C. (E.) VS. R. (N.), ET AL.

Annotate this Case
Download PDF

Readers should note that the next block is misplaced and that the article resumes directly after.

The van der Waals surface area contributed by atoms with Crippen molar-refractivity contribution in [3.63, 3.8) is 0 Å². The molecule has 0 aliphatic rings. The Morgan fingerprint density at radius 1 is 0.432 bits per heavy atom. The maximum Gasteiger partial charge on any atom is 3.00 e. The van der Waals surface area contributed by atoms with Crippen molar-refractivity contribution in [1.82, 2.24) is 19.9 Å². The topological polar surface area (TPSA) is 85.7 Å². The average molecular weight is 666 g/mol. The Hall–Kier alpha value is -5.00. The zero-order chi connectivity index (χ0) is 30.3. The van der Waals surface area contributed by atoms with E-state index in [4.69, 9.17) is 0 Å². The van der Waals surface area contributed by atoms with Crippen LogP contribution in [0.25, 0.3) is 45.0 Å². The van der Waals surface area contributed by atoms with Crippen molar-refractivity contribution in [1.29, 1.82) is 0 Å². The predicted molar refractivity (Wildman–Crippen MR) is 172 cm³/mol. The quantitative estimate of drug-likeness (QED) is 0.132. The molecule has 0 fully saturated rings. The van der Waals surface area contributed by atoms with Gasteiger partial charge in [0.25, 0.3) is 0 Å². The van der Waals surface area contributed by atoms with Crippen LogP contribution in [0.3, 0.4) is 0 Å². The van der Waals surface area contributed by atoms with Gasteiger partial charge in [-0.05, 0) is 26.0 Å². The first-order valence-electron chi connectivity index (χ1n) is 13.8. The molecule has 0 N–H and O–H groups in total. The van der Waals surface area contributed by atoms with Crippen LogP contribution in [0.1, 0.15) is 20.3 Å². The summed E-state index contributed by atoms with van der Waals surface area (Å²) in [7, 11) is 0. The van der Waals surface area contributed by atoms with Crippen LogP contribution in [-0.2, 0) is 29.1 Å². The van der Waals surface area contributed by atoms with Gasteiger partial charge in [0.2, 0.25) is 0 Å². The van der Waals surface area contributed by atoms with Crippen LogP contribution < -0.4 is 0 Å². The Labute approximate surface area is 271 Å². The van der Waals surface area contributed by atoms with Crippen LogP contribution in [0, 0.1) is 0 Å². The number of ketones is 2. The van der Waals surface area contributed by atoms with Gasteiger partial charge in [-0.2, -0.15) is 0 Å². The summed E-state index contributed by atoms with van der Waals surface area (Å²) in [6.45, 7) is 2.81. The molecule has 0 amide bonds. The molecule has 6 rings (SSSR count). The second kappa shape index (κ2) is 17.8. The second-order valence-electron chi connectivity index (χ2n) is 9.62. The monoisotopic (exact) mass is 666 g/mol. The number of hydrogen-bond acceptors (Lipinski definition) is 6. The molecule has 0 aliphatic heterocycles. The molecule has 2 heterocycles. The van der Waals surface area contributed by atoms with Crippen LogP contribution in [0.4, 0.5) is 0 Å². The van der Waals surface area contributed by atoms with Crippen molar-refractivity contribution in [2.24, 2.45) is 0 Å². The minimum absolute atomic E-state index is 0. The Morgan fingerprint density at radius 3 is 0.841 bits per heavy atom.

RENDERED: OCTOBER 10, 2008; 2:00 P.M. NOT TO BE PUBLISHED Commonwealth of Kentucky Court of Appeals NO. 2008-CA-000142-ME & NO. 2008-CA-000143-ME E.C., BIOLOGICAL FATHER v. APPELLANT APPEAL FROM LEWIS CIRCUIT COURT HONORABLE JEFFREY L. PRESTON, JUDGE ACTION NO. 07-J-00023 & 07-J-00023-00 N.R.; D.E.; CABINET FOR HEALTH AND FAMILY SERVICES, DEPARTMENT OF COMMUNITY BASED SERVICES; COMMONWEALTH OF KENTUCKY; AND B.R., A MINOR CHILD APPELLEES OPINION AFFIRMING ** ** ** ** ** BEFORE: ACREE AND VANMETER, JUDGES; HENRY,1 SENIOR JUDGE. 1 Senior Judge Michael L. Henry sitting as Special Judge by assignment of the Chief Justice pursuant to Section 110(5)(b) of the Kentucky Constitution and KRS 21.580. HENRY, SENIOR JUDGE: E.C. (hereinafter Father) appeals from an order of the Lewis Circuit Court which appointed D.E. as the primary residential custodian of Father’s son. He argues that the trial court erred in determining that D.E. (hereinafter Grandmother), the child’s maternal grandmother, qualified as a de facto custodian under KRS 403.270. He further argues that the trial court erred in ruling that it was in the child’s best interest to remain with Grandmother. Father had a two-month long relationship with N.R. (hereinafter Mother), who gave birth to a child on January 5, 2007. By that time, Mother’s relationship with Father had ended, although Father was at the hospital when the child was born, and Mother told him that the child was his. Father was uncertain of the child’s paternity, however, because Mother had become involved with another man. On March 4, 2007, Mother was arrested for DUI and for driving on a suspended license. The child was in the car at the time of her arrest. He was not taken into custody by the Cabinet for Health and Family Services at that time because Mother voluntarily placed him with his maternal grandmother, Grandmother. As a result of that arrest and Mother’s admission that she had a drug problem and was unable to provide a stable home for the baby, the Cabinet filed a juvenile dependency, neglect and abuse petition on March 9, 2007, in Lewis Family Court. The court held a hearing on the petition on April 26, 2007. The court found Mother’s child to be dependent, neglected or abused, and ordered continued -2- placement with Grandmother. On July 16, 2007, a dispositional hearing was held, and continued placement with Grandmother was ordered. A permanency hearing was also scheduled. Meanwhile, Father, who was unaware of these proceedings, submitted a paternity test to the Fleming County Attorney’s office on April 24, 2007. The test confirmed that Father is the biological father of Mother’s baby, and about five months later, on October 12, 2007, the Mason District Court entered a declaration to that effect. In early October, having had his paternity of the child confirmed, Father contacted the Cabinet to find out how to pursue custody. Felicia Smith, the Social Services clinician in charge of the case, told Father that he could attend the permanency hearing for the child’s placement. Father appeared at the hearing on October 11, 2007, without counsel. The court placed the child permanently with Grandmother. The next day, Father retained counsel and on October 22, 2007, he filed a motion to alter, amend or vacate the judgment, a petition for custody and a motion for immediate custody. A hearing on the motions was held on November 29, 2007, and continued on December 20, 2007. On January 4, 2008, the trial court entered findings of fact, conclusions of law and order in which it ruled that Grandmother qualified as the child’s de facto custodian. The court awarded joint custodianship of the child to Father and Grandmother, with Grandmother to serve as the primary residential custodian, and Father as the secondary residential -3- custodian. Father was granted visitation, and ordered to pay child support. This appeal by Father followed. On appellate review, [f]indings of fact shall not be set aside unless clearly erroneous, and due regard shall be given to the opportunity of the trial court to judge the credibility of the witnesses. A factual finding is not clearly erroneous if it is supported by substantial evidence. “Substantial evidence” is evidence of substance and relevant consequence sufficient to induce conviction in the minds of reasonable people. After a trial court makes the required findings of fact, it must then apply the law to those facts. The resulting custody award as determined by the trial court will not be disturbed unless it constitutes an abuse of discretion. Abuse of discretion in relation to the exercise of judicial power implies arbitrary action or capricious disposition under the circumstances, at least an unreasonable and unfair decision. Sherfey v. Sherfey, 74 S.W.3d 777, 782-783 (Ky. App. 2002) (quotation marks and citations omitted) overruled on other grounds by Benet v. Commonwealth, 253 S.W.3d 528 (Ky. 2008). Father argues that Grandmother did not serve as the child’s “primary caregiver” and “financial provider” as required to qualify as a de facto custodian under KRS 403.270. Under KRS 403.270(1)(b), a person who meets the definition of de facto custodian shall be given the same standing in custody matters that is given to each parent; that is, custody will be determined under a “best interests of the child” standard. KRS 403.270(2). The statute defines de facto custodian as a person who has been shown by clear and convincing evidence to have been the primary caregiver for, and financial supporter of, a child who has resided with the -4- person for a period of six (6) months or more if the child is under three (3) years of age and for a period of one (1) year or more if the child is three (3) years of age or older or has been placed by the Department for Community Based Services. Any period of time after a legal proceeding has been commenced by a parent seeking to regain custody of the child shall not be included in determining whether the child has resided with the person for the required minimum period. KRS 403.270(1)(a). An individual who wishes to gain custody of a child, yet is neither the child’s parent nor qualifies as a de facto custodian, must meet the far more stringent standard of proving that the parent “is unfit by clear and convincing evidence.” Diaz v. Morales, 51 S.W.3d 451, 454 (Ky. App. 2001). The trial court found that Grandmother had been the child’s primary financial provider for seven and one-half months, dating from the time that he was voluntarily placed with Grandmother by his mother following her arrest on March 4, 2007, until Father filed his custody action on October 22, 2007. On these grounds, the trial court designated Grandmother as the child’s de facto custodian. Father argues that the trial court should have used the one-year rather than the six-month period in determining whether Grandmother had attained de facto custodial status because the child was placed with her by the Cabinet. But Felicia Smith specifically testified that the Cabinet did not take custody of the infant on the day of Mother’s arrest, explaining that Mother voluntarily placed him with her mother. There is no evidence in the record that the Cabinet ever “placed” the infant with Grandmother. At the later custody hearings, the court ordered the -5- infant to stay with Grandmother; there is simply no indication that the Cabinet made this placement. The trial court’s finding that the six-month period applies in this case is therefore not clearly erroneous, and may not be set aside. Father further contends that Grandmother did not assume the role of primary caregiver until April 26, 2007, the day that the neglect action was adjudicated, and that therefore the period between March 9, 2007 and April 26, 2007, should not have been included in the time accrued towards Grandmother’s de facto custodian status. He argues that Mother, not Grandmother, was the child’s primary caregiver during that period. As evidence to support this assertion, he points to the fact that Mother resided in Grandmother’s home, and that a Cabinet record dated April 19, 2007, states that “[Mother] advises that she takes him [the child] to the health department for WIC2 and that he has received his immunization shots there.” Grandmother also admitted that Mother had a medical card for the infant. Father contends that taking the child to be vaccinated and receiving public assistance proves that Mother was actually the infant’s primary caregiver, not Grandmother. He also points to Grandmother’s testimony that her daughter had “never moved out from my home.” He also argues that Grandmother was not the primary financial supporter of the child prior to April 26, 2007, because the 2 WIC provides Federal grants to States for supplemental foods, health care referrals, and nutrition education for low-income pregnant, breastfeeding, and non-breastfeeding postpartum women, and to infants and children up to age five who are found to be at nutritional risk. See www.fns.usda.gov/wic/. -6- Commonwealth provided the major portion of financial support for the child in the form of WIC, food stamps and the medical card. We note that the language of the statute requires that a de facto custodian serve as the “primary,” not “sole” or “exclusive,” caregiver and financial supporter. Evidence was provided that Mother was “virtually homeless,” and drifted between residences during the relevant period. Furthermore, she was unemployed and incapable of serving as the child’s primary financial supporter. Although her access to public assistance may have provided some sources of financial support and medical care for the child, substantial evidence supports the trial court’s conclusion that Grandmother was his primary caregiver and financial supporter. Grandmother provided a home for him and cared for him on a consistent daily basis. When she was at work and could not look after him, she provided a babysitter (her sister-in-law) because the Cabinet required that he not be left alone with Mother. Again, the court did not commit clear error in determining that Grandmother was the child’s de facto custodian. Father next argues that the doctrine of waiver has not been superseded by the de facto custodian statute, and that the court should have considered whether he had relinquished or waived his superior parental right to custody. He asks that we take into consideration that he immediately began proceedings to gain custody once he knew he was the infant’s father. Although we agree that the doctrine of waiver still exists, it only applies in situations between a parent and a non-parent who does not qualify as a de facto custodian. “[I]t is apparent that the -7- concept of waiver remains alive and well in a custody dispute between a nonparent and a parent in situations where the non-parent cannot qualify as a de facto custodian yet the parent's conduct warrants a finding of waiver, allowing the nonparent to then be considered for custody.” Boone v. Ballinger, 228 S.W.3d 1, 10 (Ky. App. 2007). The doctrine of waiver is not applicable in this case because Grandmother did qualify as a de facto custodian under the terms of the statute. Father further argues that his procedural due process rights were violated because he was not notified of the custodial proceedings. He contends that when he returned his application for a paternity determination to the Fleming County Attorney’s office, his status as putative father and hence his right to notice of the juvenile proceedings arose. He asserts that such notice was mandated under the terms of KRS 205.730(4), which states that “The cabinet shall serve as a registry for the receipt of information which directly relates to the identity or location of absent parents[.]” He asserts that notice was also required under the holding in Lehr v. Robertson, 463 U.S. 248, 103 S.Ct. 2985, 77 L.Ed.2d 614 (1983). There is no indication that KRS 205.730(4) places a specific duty on the Cabinet to coordinate statewide requests for paternity tests with ongoing custody cases. Nor is the holding in Lehr v. Robertson applicable, because that case dealt exclusively with notice requirements in adoption proceedings. The United States Supreme Court has repeatedly held that the parental rights at stake in adoption proceedings are the sort of fundamental liberty interest protected by -8- the Due Process Clause. See Lehr v. Robertson, 463 U.S. 248, 257-58, 103 S.Ct. 2985, 2991-92, 77 L.Ed.2d 614 (1983). Storm v. Mullins, 199 S.W.3d 156, 162 (Ky. 2006). In this case, Father’s parental rights were not being terminated. At no time was he was denied the opportunity to obtain custody of his child. Father waited for two months after the birth of his child before taking any action to confirm that he was the father. After he requested a paternity application on March 14, 2007, he waited over one month, until April 24, 2007, before returning it to the county attorney’s office. He testified that he received the results of his paternity test on September 4 or September 10, 2007 (the record indicates that the results were mailed to him on September 7). Father then did nothing until early October, when he attended the permanency hearing. During this period, Grandmother had attained de facto custodian status by serving as the child’s primary caregiver and financial supporter. “[T]he basic effect and most obvious intent of [KRS 403.270] is to give standing in a present custody matter to non-parents who have assumed a sufficiently parent-like role in the life of the child whose custody is being addressed.” Sullivan v. Tucker, 29 S.W.3d 805, 807-808 (Ky. App. 2000). Finally, Father argues that the trial court erred in its ruling that it was in the child’s best interests for Grandmother to serve as the primary residential custodian, based on “the history of the care given by the grandmother, the criminal history of [Father], and his history of violence[.]” He contends that the court improperly considered conduct in contravention of KRS 403.270(3) which states -9- that “[t]he court shall not consider conduct of a proposed custodian that does not affect his relationship to the child.” The conduct in question includes two episodes: in the first incident, which occurred years before the hearing, Father arrived at his home after being warned that his stepdaughter was throwing a party there without his consent. Father, who was intoxicated, became involved in a fistfight with some of the guests. His stepdaughter jumped on his back during the fight. He flipped her over his shoulder onto the sofa and broke her arm. Father maintains that this “accidental occurrence” would hardly suggest that he is a threat to any child. Although the incident took place some years ago, and Father testified that he no longer drinks alcohol or takes drugs, the incident is troubling, as is the fact that an infant was present during the altercation. In the second incident, allegations were made by an individual that she had been assaulted by Father and his current girlfriend, C.C. In her complaint, the victim claimed that during the assault, Father was “on top” of her and struck her in the face. This altercation resulted in fourth degree assault charges against Father. Father downplays the significance of the incident by asserting that neither he nor his girlfriend was the aggressor, that charges were also filed against the third party, and that the case was to be dismissed if the parties stayed away from each other. Father also argues that other, alcohol-related charges occurred years earlier, and should not have been considered by the court, since alcohol and drug abuse is only significant if it “results in an incapacity by the parent or caretaker to -10- provide essential care and protection for the child.” KRS 620.0239(c). We note that the latter provision applies only to proceedings pursuant to KRS Chapter 620. Furthermore, although Father maintained at the hearing that his earlier problems with violence and alcohol had been resolved, the assault episode involving Father and his girlfriend occurred a relatively short time before, on August 6, 2007. The trial court did not abuse its discretion in giving considerable weight to these episodes in its decision that it was in the best interest of the child to be placed with Grandmother, nor was the consideration of these episodes beyond the scope of what is permissible under KRS 403.270(3). Father argues that the trial court gave insufficient weight to the positive evidence that he rents a six-bedroom home, is employed in a managerial position, and no longer uses drugs or alcohol, and also gave insufficient weight to the evidence that Grandmother was unaware that her daughter was an addict who had been using drugs since the age of fifteen, had allowed her daughter to drive drunk, and had permitted her daughter’s boyfriend, a convicted felon, to stay at her home. But evidence was also presented that Father resides in his home with his girlfriend and her four children, one of whom is a teenaged expectant father. Father testified that he works forty to sixty hours per week, and that he assumed that his girlfriend (who has an extensive criminal record) would care for the baby during these times. In the light of this evidence, the trial court did not commit clear error in deciding that it was in the child’s best interests that Grandmother serve as his primary residential custodian. -11- The findings of fact, conclusions of law and order of the Lewis Circuit Court are hereby affirmed. ALL CONCUR. BRIEFS FOR APPELLANT: BRIEF FOR APPELLEE: Shauna A. Rhodes Greenup, Kentucky Delores Woods Baker Maysville, Kentucky -12-